peel, halve and slice the onion into thin half-moons. pound the cloves of garlic into a paste. i find that adding a little salt to the garlic hastens this process. bruise the cardamom pods so that they slit open. place all the whole spices in a little bowl so that they are ready to be added together.

you will need a heavy bottomed pan that is large enough to accommodate the chicken in an almost single layer. heat the oil on medium heat. add the onion and brown it gently. do not be tempted to raise the heat. if you try to hurry the browning process you run the risk of the onion becoming too dark. this may give the pulao a bitter taste and also make the colour very dark. it takes me around fifteen to twenty minutes. the onion is ready when dark biscuit in colour.

the whole spices are added to the onion half way through the browning process. they will toast in the oil allowing them to release their full potential. when the onion is ready add the garlic paste and fry until it smells warm and aromatic. keep stirring it and make sure that the garlic does not burn.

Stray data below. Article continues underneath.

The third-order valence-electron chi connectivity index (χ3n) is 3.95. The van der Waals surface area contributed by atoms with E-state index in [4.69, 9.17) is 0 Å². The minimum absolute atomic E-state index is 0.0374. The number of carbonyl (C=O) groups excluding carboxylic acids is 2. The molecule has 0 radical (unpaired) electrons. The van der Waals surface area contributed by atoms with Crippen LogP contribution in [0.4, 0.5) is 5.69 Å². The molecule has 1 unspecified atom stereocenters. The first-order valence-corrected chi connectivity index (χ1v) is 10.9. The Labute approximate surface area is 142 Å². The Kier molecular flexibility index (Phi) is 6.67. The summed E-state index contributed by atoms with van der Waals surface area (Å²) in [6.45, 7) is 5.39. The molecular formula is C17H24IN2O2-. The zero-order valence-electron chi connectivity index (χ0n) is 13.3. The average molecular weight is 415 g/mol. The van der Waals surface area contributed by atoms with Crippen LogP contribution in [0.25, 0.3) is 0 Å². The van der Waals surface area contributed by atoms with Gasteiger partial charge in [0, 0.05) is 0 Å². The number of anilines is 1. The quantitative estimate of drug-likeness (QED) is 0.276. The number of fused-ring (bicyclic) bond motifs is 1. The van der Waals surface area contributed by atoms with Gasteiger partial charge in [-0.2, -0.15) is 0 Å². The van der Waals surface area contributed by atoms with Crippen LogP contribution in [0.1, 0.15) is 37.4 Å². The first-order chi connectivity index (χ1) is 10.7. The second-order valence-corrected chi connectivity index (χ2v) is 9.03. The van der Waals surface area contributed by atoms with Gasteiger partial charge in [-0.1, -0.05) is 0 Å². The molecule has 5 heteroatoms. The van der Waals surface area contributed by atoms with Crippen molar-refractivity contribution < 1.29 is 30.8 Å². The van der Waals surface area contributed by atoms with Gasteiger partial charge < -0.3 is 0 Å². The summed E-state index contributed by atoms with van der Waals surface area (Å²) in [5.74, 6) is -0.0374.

dial up the heat and add the chicken. fry it on high heat for around three to five minutes stirring constantly. it should not gain colour. then turn the heat to medium and continue frying for another twelve to fifteen minutes. the chicken should lose its raw smell and the meat should be almost cooked. this means that there should be no visible pinkness. if there is continue frying till this is achieved. 

add the salt and water to the pan and bring it to a rolling boil. check the seasoning. it should be on the salty side allowing for the fact that the rice will dilute it. add more if you think it is required. strain the soaked rice, ensuring that all the water has been removed. add this to the pan. wrap the lid of the pan with a clean tea towel and secure it over the pan making sure that it fits tightly. this will prevent the steam from escaping. dial the heat down to low and allow the rice to cook undisturbed for thirty minutes.